The counsel chamber (Dutch: raadkamer, French: chambre du conseil, German: Ratskammer) of a tribunal of first instance oversees the judicial investigations conducted by an investigative judge. In this role, the counsel chamber decides on the necessity of pre-trial detention, on whether sufficient indications of guilt exist for criminal charges at the end of a judicial investigation, or on extra investigative measures to be executed by the investigative judge, amongst other things. The prosecution, a (suspected) offender being charged, as wel as any civil party to the case, can appeal any such decision of the counsel chamber at the chamber of indictment of the court of appeal, which is always chaired by a panel of three counsellors. The decision then made by the chamber of indictment is final (except for an appeal in cassation).[1][2]

Indictments for court of assizesEdit

The counsel chamber can not decide on all types of criminal charges however. It only decides on charges of delicts (Dutch: wanbedrijf, French: délit, German: Vergehen), which is the intermediate category of crimes more serious than contraventions but less serious than crimes under Belgian law (comparable to misdemeanors or lesser felonies), as well as on charges of crimes (Dutch: misdaad, French: crime, German: Verbrechen), the most serious category of crimes under Belgian law (comparable to major felonies) under some conditions. The counsel chamber can only decide on crimes when these are correctionalised. The process of correctionalisation requires the prosecutor to assume the existence of extenuating circumstances, and results in the crime being tried by the correctional division of a tribunal of first instance instead of a court of assizes. When a crime is not correctionalised and thus is to be tried by a court of assizes, the counsel chamber must send the case to the chamber of indictment, which will decide on the charges and deliver an indictment (Dutch: inbeschuldigingstelling, French: mise en accusation, German: Versetzung in den Anklagezustand) if sufficient indications of guilt exist. Only the chamber of indictment can deliver an indictment for a trial by a court of assizes.[1][2][9]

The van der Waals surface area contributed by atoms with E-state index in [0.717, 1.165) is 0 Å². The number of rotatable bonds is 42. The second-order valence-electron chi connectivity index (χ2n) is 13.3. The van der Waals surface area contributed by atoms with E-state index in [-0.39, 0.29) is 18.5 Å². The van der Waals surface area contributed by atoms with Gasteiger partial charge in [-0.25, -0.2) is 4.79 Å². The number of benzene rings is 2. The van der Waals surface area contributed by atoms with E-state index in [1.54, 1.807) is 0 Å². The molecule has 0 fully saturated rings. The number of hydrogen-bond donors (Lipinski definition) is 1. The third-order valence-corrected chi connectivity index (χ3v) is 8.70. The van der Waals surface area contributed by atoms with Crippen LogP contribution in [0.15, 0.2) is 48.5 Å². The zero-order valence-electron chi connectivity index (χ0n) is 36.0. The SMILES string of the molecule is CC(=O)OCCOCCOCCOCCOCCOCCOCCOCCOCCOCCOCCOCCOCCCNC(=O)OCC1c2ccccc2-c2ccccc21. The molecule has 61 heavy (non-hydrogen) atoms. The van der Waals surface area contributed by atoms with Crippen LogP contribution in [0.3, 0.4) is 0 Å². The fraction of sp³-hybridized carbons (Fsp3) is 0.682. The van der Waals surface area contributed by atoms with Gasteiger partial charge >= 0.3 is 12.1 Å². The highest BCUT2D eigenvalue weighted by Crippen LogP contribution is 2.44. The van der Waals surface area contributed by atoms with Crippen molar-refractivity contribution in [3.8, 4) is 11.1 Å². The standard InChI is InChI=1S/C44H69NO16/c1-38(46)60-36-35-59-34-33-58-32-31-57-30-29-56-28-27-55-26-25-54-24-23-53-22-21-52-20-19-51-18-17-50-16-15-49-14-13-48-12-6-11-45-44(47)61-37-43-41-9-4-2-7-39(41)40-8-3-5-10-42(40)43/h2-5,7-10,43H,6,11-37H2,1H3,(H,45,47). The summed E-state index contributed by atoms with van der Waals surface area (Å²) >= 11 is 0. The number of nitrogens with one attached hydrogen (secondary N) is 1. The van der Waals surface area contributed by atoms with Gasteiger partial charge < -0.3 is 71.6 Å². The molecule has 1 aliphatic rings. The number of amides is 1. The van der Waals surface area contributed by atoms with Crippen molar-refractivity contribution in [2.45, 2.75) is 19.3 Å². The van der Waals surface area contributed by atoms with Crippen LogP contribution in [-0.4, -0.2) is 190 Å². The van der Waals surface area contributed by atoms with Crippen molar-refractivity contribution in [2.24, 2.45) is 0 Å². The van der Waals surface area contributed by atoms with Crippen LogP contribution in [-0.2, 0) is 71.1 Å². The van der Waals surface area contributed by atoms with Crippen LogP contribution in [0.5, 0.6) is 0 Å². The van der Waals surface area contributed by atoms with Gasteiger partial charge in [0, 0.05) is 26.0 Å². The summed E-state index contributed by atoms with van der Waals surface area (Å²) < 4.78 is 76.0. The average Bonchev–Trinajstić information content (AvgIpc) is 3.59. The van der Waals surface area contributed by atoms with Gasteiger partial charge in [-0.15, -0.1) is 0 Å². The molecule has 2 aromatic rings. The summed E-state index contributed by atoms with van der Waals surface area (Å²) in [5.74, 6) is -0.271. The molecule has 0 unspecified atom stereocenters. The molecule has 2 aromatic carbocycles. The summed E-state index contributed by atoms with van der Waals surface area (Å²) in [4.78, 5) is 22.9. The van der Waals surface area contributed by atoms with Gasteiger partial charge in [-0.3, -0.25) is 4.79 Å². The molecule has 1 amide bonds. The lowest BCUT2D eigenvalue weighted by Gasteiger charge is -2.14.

Market CourtEdit